Analyzing the blockchain classifications: private vs public blockchain

Sushma Varadaiah
Jan 25, 2019 · 6 min read

It all started in 2009 when Bitcoin was created to transfer programmable money over the internet, without any intermediary. The industry was fascinated by the underlying concept of storing the ledger in a distributed manner. That’s when Distributed Ledger Technology(DLT) came into the picture.

Let’s try to understand few of the blockchain buzzwords before diving into the essence of this article:

Distributed Ledger Technology(DLT) background

Distributed ledgers use independent computers(nodes) to record, share and synchronize transactions in their respective electronic ledgers instead of keeping data centralized as in a traditional ledger. The nodes might be spread across different locations or regions.

Distributed ledger technology (DLT) consists of a data model that captures the current state of the ledger, a language of transactions that changes the ledger state(smart contracts) and a protocol used to build consensus among participants around which transactions will be accepted, and in what order, by the ledger(consensus algorithm).

Blockchain

A blockchain is a specific form or subset of distributed ledger technologies (DLTs), which constructs a chronological chain of blocks, hence the name “block-chain”.

A blockchain is a peer-to-peer distributed ledger forged by consensus, combined with a system for “smart contracts” and other assistive technologies.

-hyperledger.org

Consensus leads to all peers sharing the exact same data. The consensus algorithm varies with different blockchain implementations.

A consensus algorithm does two things:

  • It ensures that the data on the ledger is the same for all the nodes in the network.
  • Prevents malicious actors from manipulating the data.

Smart contracts are simply computer programs that execute predefined actions when certain conditions within the system are met. Smart contracts provide the language of transactions that allow the ledger state to be modified.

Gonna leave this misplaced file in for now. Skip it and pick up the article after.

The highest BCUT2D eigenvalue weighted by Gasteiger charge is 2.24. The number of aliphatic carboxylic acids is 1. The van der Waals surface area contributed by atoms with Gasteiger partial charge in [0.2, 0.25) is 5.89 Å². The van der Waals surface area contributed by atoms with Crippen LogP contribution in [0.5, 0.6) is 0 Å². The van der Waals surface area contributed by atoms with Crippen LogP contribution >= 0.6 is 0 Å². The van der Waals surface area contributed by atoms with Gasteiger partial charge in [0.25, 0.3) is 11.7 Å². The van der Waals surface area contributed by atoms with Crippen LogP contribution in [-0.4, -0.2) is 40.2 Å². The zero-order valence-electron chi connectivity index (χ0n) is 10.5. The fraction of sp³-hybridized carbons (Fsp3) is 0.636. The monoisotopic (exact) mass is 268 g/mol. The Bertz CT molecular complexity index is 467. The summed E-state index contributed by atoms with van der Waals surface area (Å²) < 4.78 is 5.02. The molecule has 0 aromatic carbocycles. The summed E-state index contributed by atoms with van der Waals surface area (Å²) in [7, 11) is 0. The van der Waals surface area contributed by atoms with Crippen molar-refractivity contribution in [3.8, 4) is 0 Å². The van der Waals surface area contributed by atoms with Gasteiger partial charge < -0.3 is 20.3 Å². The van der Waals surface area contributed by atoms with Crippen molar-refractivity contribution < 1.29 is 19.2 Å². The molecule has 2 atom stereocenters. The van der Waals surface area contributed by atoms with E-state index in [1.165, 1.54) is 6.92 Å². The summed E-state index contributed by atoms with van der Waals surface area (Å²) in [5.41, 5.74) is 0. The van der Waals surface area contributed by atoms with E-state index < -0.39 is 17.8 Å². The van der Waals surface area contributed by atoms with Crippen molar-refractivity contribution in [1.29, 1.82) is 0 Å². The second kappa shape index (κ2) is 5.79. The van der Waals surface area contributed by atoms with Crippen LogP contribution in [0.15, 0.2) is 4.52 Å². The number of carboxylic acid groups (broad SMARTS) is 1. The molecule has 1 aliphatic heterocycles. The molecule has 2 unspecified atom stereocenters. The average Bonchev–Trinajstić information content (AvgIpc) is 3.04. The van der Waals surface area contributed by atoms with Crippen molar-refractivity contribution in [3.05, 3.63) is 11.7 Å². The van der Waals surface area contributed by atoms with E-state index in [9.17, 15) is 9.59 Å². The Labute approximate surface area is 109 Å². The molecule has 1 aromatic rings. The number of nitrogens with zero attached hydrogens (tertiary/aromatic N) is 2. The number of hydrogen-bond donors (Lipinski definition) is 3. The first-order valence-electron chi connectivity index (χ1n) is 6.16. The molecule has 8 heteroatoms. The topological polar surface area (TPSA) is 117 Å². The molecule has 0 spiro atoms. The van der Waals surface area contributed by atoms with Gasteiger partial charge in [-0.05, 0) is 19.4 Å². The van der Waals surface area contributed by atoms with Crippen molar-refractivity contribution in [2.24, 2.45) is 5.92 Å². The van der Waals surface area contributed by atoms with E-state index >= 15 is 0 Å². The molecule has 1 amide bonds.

Although we had public blockchains like Bitcoin and Ethereum in place it was not suitable for all types of use cases due to one of the major features: “openness of the network” provided by public blockchain. Hence private blockchains came into the picture.

Hence the blockchains are roughly classified into these two categories:

  • Permissionless/public blockchain
  • Permissioned/Private blockchain

Permissionless/public Blockchain

A permissionless blockchain is also known as a public blockchain because anyone can join the network.

e.g.

  • Bitcoin
  • Ethereum

The openness of the network:

It is completely open and anyone can join and participate in the network. It allows anyone (as per smart contract) to add services or integrations to an existing application without having to ask for permission to access the network.

Trust in the network:

Any malicious peer can join the network. Since anyone can join the network the network is not trustworthy.

Onboarding a new user:

It allows for an easy and direct Onboarding process of new peer. New users are not required to install new software in order to use the application.

The growth of the network:

Since the Onboarding process of a new user is easy the popularity and interest for public blockchain is high.

Cost:

Public blockchains need to pay transaction fees to the miners. The operational costs of an application are mostly total of transaction fees required to operate the public blockchain. It doesn’t involve any maintenance cost.

Access control of the network:

Anyone can join the network and access network without any permission.

Control of the network:

Public blockchain network is controlled by its community (developers, users, service providers, miners). Although it is possible to build applications on the public chain which are under full control of its creator. With public visibility, developers can’t abuse the system.

Security in the network:

The openness of public blockchain leads to weak security which implies little to no privacy for transactions.

Speed of the network:

To achieve consensus between the peers a substantial amount of computational power is necessary to maintain the distributed lever at a large scale. As the number of nodes increases in the public network the computational power of the network also increases.

Reliability of the network: